First Washington Printing of the First Florida Constitution
"[Florida Constitution] Letter from the President of the Convention of Delegates of the People of Florida, Transmitting a Copy of the Constitution or Form of Government for the People of Florida…", U.S. Government
Subject: Document - Florida Constitution
Period: 1839 (published)
Publication: Sen. Doc. 241, 25th Congress, 3rd Session
Color: Black & White
5.8 x 8.9 inches
14.7 x 22.6 cm
The population of Florida was only about 55,000 when a group of 56 delegates convened in the new Panhandle town of St. Joseph to form a state constitution in 1838. The constitution begins with a “Declaration of Rights” similar to the Bill of Rights. While much of the constitution parallels other state constitutions, one distinctive feature was the exclusion of bankers, duelists and clergyman from holding state office. St. Joseph existed as a town for only nine years, falling victim to a series of disasters, including a yellow fever epidemic, forest fire and hurricane. The original state constitution with the signatures of the delegates has not been located. This is the first Washington printing, preceded only by some copies printed in St. Joseph that are rare. Disbound, 19 pages. Printed by Blair & Rives.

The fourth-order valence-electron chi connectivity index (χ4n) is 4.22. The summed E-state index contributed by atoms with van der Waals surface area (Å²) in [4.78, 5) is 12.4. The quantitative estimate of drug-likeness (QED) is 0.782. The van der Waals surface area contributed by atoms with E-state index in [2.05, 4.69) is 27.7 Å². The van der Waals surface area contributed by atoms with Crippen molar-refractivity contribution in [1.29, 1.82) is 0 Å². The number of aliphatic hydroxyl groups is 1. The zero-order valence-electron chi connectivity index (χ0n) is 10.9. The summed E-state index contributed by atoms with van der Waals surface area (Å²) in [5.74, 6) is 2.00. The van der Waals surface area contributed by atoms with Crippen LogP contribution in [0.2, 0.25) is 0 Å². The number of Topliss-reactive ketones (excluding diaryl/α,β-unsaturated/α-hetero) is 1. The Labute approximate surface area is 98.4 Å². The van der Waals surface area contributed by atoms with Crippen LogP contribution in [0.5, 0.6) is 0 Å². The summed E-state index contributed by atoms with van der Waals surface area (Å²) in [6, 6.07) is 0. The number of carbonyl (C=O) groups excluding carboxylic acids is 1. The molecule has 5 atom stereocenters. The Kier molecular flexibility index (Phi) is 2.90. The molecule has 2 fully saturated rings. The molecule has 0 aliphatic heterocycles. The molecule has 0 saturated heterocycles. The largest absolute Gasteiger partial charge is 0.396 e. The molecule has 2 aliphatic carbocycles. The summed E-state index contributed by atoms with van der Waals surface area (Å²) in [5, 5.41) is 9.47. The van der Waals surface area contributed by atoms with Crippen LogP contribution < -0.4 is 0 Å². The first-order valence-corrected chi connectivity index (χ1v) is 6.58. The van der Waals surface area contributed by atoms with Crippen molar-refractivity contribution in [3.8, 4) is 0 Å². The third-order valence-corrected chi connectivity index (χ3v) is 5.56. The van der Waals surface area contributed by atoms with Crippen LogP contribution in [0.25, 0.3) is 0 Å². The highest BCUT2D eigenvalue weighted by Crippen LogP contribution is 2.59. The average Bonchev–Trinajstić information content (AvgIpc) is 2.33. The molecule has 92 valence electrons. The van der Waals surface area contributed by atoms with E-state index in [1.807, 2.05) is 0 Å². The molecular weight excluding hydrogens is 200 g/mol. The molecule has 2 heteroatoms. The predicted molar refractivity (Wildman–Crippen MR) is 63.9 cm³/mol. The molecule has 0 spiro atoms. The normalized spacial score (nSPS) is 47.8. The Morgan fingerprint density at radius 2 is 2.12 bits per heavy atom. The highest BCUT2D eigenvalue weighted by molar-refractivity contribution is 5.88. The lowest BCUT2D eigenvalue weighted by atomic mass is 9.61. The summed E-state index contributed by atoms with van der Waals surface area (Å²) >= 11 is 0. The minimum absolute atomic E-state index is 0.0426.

There is a minor stain along the top sheet edges, otherwise fine.